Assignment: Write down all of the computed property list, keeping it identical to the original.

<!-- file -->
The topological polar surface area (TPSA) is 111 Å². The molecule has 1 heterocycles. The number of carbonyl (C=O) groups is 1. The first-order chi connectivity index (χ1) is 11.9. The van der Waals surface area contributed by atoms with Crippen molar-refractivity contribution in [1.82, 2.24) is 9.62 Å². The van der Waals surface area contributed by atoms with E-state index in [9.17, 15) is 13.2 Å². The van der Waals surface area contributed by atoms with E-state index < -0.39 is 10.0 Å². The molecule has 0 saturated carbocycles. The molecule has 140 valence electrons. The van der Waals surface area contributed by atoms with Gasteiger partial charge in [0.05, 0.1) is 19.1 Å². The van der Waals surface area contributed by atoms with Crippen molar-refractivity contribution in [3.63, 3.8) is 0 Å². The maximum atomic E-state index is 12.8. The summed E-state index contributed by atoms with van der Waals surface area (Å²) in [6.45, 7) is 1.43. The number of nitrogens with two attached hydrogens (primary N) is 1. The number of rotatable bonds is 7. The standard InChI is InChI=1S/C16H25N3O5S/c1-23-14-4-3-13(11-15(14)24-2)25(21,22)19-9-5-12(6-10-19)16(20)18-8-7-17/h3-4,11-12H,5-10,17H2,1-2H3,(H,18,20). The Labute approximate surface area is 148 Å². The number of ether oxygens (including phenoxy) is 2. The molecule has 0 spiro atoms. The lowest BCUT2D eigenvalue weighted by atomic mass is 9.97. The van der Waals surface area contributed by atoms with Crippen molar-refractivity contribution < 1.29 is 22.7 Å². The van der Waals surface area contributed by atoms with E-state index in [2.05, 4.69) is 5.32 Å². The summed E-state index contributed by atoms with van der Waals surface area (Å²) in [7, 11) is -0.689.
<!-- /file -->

The topological polar surface area (TPSA) is 111 Å². The molecule has 1 heterocycles. The number of carbonyl (C=O) groups is 1. The first-order chi connectivity index (χ1) is 11.9. The van der Waals surface area contributed by atoms with Crippen molar-refractivity contribution in [1.82, 2.24) is 9.62 Å². The van der Waals surface area contributed by atoms with E-state index in [9.17, 15) is 13.2 Å². The van der Waals surface area contributed by atoms with E-state index < -0.39 is 10.0 Å². The molecule has 0 saturated carbocycles. The molecule has 140 valence electrons. The van der Waals surface area contributed by atoms with Gasteiger partial charge in [0.05, 0.1) is 19.1 Å². The van der Waals surface area contributed by atoms with Crippen molar-refractivity contribution in [3.63, 3.8) is 0 Å². The maximum atomic E-state index is 12.8. The summed E-state index contributed by atoms with van der Waals surface area (Å²) in [6.45, 7) is 1.43. The number of nitrogens with two attached hydrogens (primary N) is 1. The number of rotatable bonds is 7. The standard InChI is InChI=1S/C16H25N3O5S/c1-23-14-4-3-13(11-15(14)24-2)25(21,22)19-9-5-12(6-10-19)16(20)18-8-7-17/h3-4,11-12H,5-10,17H2,1-2H3,(H,18,20). The Labute approximate surface area is 148 Å². The number of ether oxygens (including phenoxy) is 2. The molecule has 0 spiro atoms. The lowest BCUT2D eigenvalue weighted by atomic mass is 9.97. The van der Waals surface area contributed by atoms with Crippen molar-refractivity contribution < 1.29 is 22.7 Å². The van der Waals surface area contributed by atoms with E-state index in [2.05, 4.69) is 5.32 Å². The summed E-state index contributed by atoms with van der Waals surface area (Å²) in [7, 11) is -0.689.